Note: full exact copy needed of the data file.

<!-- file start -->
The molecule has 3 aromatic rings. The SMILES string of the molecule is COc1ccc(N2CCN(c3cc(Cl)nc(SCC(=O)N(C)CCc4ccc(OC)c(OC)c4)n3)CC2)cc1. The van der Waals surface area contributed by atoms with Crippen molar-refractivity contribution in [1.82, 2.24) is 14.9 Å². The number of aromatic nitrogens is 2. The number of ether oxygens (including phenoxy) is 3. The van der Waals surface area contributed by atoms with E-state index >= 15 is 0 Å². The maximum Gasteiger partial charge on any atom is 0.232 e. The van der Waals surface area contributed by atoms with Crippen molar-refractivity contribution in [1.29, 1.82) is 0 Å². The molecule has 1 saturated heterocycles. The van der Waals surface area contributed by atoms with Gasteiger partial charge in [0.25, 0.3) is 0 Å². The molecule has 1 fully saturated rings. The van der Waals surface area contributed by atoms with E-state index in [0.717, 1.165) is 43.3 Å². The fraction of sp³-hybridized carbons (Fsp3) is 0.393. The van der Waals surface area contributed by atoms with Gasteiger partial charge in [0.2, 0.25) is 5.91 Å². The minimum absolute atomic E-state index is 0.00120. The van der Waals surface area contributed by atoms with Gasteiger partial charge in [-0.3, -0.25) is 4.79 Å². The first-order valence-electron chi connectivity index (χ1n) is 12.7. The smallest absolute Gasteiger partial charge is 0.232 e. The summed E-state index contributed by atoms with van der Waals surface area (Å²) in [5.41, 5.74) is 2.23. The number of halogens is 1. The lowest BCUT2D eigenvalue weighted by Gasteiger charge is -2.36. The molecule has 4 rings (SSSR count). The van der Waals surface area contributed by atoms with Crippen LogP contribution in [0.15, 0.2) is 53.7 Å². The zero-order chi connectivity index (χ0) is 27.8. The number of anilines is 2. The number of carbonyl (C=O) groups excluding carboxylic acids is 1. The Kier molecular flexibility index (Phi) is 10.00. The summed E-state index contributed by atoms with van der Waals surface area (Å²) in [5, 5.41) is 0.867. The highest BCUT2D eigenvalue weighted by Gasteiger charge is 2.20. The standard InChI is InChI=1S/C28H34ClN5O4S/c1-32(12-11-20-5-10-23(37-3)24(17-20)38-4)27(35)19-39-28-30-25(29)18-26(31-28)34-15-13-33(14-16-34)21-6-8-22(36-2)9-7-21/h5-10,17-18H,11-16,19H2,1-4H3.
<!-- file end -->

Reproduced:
The molecule has 3 aromatic rings. The SMILES string of the molecule is COc1ccc(N2CCN(c3cc(Cl)nc(SCC(=O)N(C)CCc4ccc(OC)c(OC)c4)n3)CC2)cc1. The van der Waals surface area contributed by atoms with Crippen molar-refractivity contribution in [1.82, 2.24) is 14.9 Å². The number of aromatic nitrogens is 2. The number of ether oxygens (including phenoxy) is 3. The van der Waals surface area contributed by atoms with E-state index >= 15 is 0 Å². The maximum Gasteiger partial charge on any atom is 0.232 e. The van der Waals surface area contributed by atoms with Crippen molar-refractivity contribution in [1.29, 1.82) is 0 Å². The molecule has 1 saturated heterocycles. The van der Waals surface area contributed by atoms with Gasteiger partial charge in [0.25, 0.3) is 0 Å². The molecule has 1 fully saturated rings. The van der Waals surface area contributed by atoms with E-state index in [0.717, 1.165) is 43.3 Å². The fraction of sp³-hybridized carbons (Fsp3) is 0.393. The van der Waals surface area contributed by atoms with Gasteiger partial charge in [0.2, 0.25) is 5.91 Å². The minimum absolute atomic E-state index is 0.00120. The van der Waals surface area contributed by atoms with Gasteiger partial charge in [-0.3, -0.25) is 4.79 Å². The first-order valence-electron chi connectivity index (χ1n) is 12.7. The smallest absolute Gasteiger partial charge is 0.232 e. The summed E-state index contributed by atoms with van der Waals surface area (Å²) in [5.41, 5.74) is 2.23. The number of halogens is 1. The lowest BCUT2D eigenvalue weighted by Gasteiger charge is -2.36. The molecule has 4 rings (SSSR count). The van der Waals surface area contributed by atoms with Crippen LogP contribution in [0.15, 0.2) is 53.7 Å². The zero-order chi connectivity index (χ0) is 27.8. The number of anilines is 2. The number of carbonyl (C=O) groups excluding carboxylic acids is 1. The Kier molecular flexibility index (Phi) is 10.00. The summed E-state index contributed by atoms with van der Waals surface area (Å²) in [5, 5.41) is 0.867. The highest BCUT2D eigenvalue weighted by Gasteiger charge is 2.20. The standard InChI is InChI=1S/C28H34ClN5O4S/c1-32(12-11-20-5-10-23(37-3)24(17-20)38-4)27(35)19-39-28-30-25(29)18-26(31-28)34-15-13-33(14-16-34)21-6-8-22(36-2)9-7-21/h5-10,17-18H,11-16,19H2,1-4H3.